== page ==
Clearly, high protein content still holds a lot of sway with consumers. Arla, for example, attributes much of its impressive 10.3% value growth [Nielsen 52 w/e 30 December 2017] to its Protein yoghurt brand, aimed at widening out yoghurt’s appeal to health-conscious gym goers.

Arla isn’t the only one packing in the protein. Quark is becoming hot property in yoghurt for this exact reason. Müller launched a quark range earlier this month in an attempt to make the curded cheese product mainstream. It’s hot on the heels of smaller players such as Graham’s The Family Dairy, which last January launched a four-strong range of naturally fat-free smooth and fruity quark products with 22g of protein per pot called Protein 22. The NPD won a UK-wide listing in Sainsbury’s last October and will extend from 91 to 319 stores in April.

“The rate of sale over the past year has been increasing rapidly, exceeding expectations; and the product has won two international innovation awards,” says marketing director Carol Graham. Meanwhile, the brand’s new skyr range - in flavours including Victoria plum and mango & papaya - rolled out in January.

“We have already received some excellent feedback from our customers and are expanding our reach throughout the UK with a listing in Lidl from April,” says Graham, who claims the product is the market’s first Scottish-made skyr, with 30% less sugar than other flavoured yoghurts, high protein and completely fat free.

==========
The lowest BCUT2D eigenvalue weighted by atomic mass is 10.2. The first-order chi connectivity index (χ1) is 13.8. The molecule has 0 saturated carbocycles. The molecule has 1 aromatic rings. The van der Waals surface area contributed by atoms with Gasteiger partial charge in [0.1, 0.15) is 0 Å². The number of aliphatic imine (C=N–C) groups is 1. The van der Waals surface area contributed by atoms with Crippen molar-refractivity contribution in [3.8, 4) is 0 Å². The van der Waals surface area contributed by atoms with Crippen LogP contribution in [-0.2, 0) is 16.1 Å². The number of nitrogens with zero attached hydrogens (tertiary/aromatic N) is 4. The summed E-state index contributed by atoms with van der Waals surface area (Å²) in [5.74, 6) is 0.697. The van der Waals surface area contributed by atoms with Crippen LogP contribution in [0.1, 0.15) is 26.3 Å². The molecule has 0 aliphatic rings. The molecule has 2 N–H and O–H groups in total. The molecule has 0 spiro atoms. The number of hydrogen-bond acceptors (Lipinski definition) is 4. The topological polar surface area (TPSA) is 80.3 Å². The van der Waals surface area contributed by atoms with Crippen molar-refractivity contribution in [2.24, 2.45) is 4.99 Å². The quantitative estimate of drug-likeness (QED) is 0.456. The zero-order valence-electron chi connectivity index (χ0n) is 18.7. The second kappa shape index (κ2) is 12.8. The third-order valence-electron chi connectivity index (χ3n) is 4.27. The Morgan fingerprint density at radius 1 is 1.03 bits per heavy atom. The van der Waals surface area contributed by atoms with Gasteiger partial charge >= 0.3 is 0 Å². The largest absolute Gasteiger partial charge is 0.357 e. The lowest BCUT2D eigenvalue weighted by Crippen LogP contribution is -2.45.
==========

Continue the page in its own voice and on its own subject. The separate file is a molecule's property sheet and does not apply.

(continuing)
Veg yoghurt: a step too far for shopper tastes?

yoghurt one use

Broccoli, beets and butternut squash. These were tipped to become the yoghurt flavours du jour in the Waitrose Food & Drink Report 2016. Last year, the supermarket put weight behind its forecast with the launch of four fruit & veg yoghurts in flavours including avocado, beetroot and butternut squash.

But the launch didn’t quite turn out how Waitrose hoped; the supermarket has since scrapped the products. Arla has gone the same way. It introduced Big Yogs for kids in flavours including strawberry & carrot and blueberry & pumpkin, which have now been discontinued.

The failure to launch suggests demand for vegetable yoghurt is limited. Yet others in the industry believe it could still be a trend to watch. “Vegetable yoghurt could be the next big thing and we believe consumers will embrace it in the UK, as they already have in the US,” says Sebastian Rusu, head of brand development at Yeo Valley, which has already trialled an orange, carrot & mango yoghurt.